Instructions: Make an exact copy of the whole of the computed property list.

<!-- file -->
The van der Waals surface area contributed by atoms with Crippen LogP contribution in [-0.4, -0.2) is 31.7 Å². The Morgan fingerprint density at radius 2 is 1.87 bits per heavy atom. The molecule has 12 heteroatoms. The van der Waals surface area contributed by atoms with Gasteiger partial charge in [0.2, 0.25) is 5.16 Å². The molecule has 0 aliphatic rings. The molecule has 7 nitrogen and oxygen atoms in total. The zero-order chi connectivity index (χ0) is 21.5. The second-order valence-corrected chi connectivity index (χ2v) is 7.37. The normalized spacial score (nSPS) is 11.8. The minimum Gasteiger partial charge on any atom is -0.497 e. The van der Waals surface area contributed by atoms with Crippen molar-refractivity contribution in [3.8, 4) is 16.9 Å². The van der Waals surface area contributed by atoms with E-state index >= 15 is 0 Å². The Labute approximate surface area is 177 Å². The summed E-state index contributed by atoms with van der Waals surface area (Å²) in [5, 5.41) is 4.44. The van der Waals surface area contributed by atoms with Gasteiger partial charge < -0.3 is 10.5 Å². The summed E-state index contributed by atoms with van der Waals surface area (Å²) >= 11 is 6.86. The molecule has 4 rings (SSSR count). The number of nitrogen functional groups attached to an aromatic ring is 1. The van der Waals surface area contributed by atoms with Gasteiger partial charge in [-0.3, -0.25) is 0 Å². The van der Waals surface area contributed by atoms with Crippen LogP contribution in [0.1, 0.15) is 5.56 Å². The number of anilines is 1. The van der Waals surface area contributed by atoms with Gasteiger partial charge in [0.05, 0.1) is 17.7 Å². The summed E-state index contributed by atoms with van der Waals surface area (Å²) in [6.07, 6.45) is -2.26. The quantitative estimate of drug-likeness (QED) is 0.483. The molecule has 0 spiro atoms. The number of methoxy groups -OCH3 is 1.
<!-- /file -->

The van der Waals surface area contributed by atoms with Crippen LogP contribution in [-0.4, -0.2) is 31.7 Å². The Morgan fingerprint density at radius 2 is 1.87 bits per heavy atom. The molecule has 12 heteroatoms. The van der Waals surface area contributed by atoms with Gasteiger partial charge in [0.2, 0.25) is 5.16 Å². The molecule has 0 aliphatic rings. The molecule has 7 nitrogen and oxygen atoms in total. The zero-order chi connectivity index (χ0) is 21.5. The second-order valence-corrected chi connectivity index (χ2v) is 7.37. The normalized spacial score (nSPS) is 11.8. The minimum Gasteiger partial charge on any atom is -0.497 e. The van der Waals surface area contributed by atoms with Crippen molar-refractivity contribution in [3.8, 4) is 16.9 Å². The van der Waals surface area contributed by atoms with E-state index >= 15 is 0 Å². The Labute approximate surface area is 177 Å². The summed E-state index contributed by atoms with van der Waals surface area (Å²) in [5, 5.41) is 4.44. The van der Waals surface area contributed by atoms with Gasteiger partial charge < -0.3 is 10.5 Å². The summed E-state index contributed by atoms with van der Waals surface area (Å²) >= 11 is 6.86. The molecule has 4 rings (SSSR count). The number of nitrogen functional groups attached to an aromatic ring is 1. The van der Waals surface area contributed by atoms with Gasteiger partial charge in [-0.3, -0.25) is 0 Å². The van der Waals surface area contributed by atoms with Crippen LogP contribution in [0.1, 0.15) is 5.56 Å². The number of anilines is 1. The van der Waals surface area contributed by atoms with Gasteiger partial charge in [0.05, 0.1) is 17.7 Å². The summed E-state index contributed by atoms with van der Waals surface area (Å²) in [6.07, 6.45) is -2.26. The quantitative estimate of drug-likeness (QED) is 0.483. The molecule has 0 spiro atoms. The number of methoxy groups -OCH3 is 1.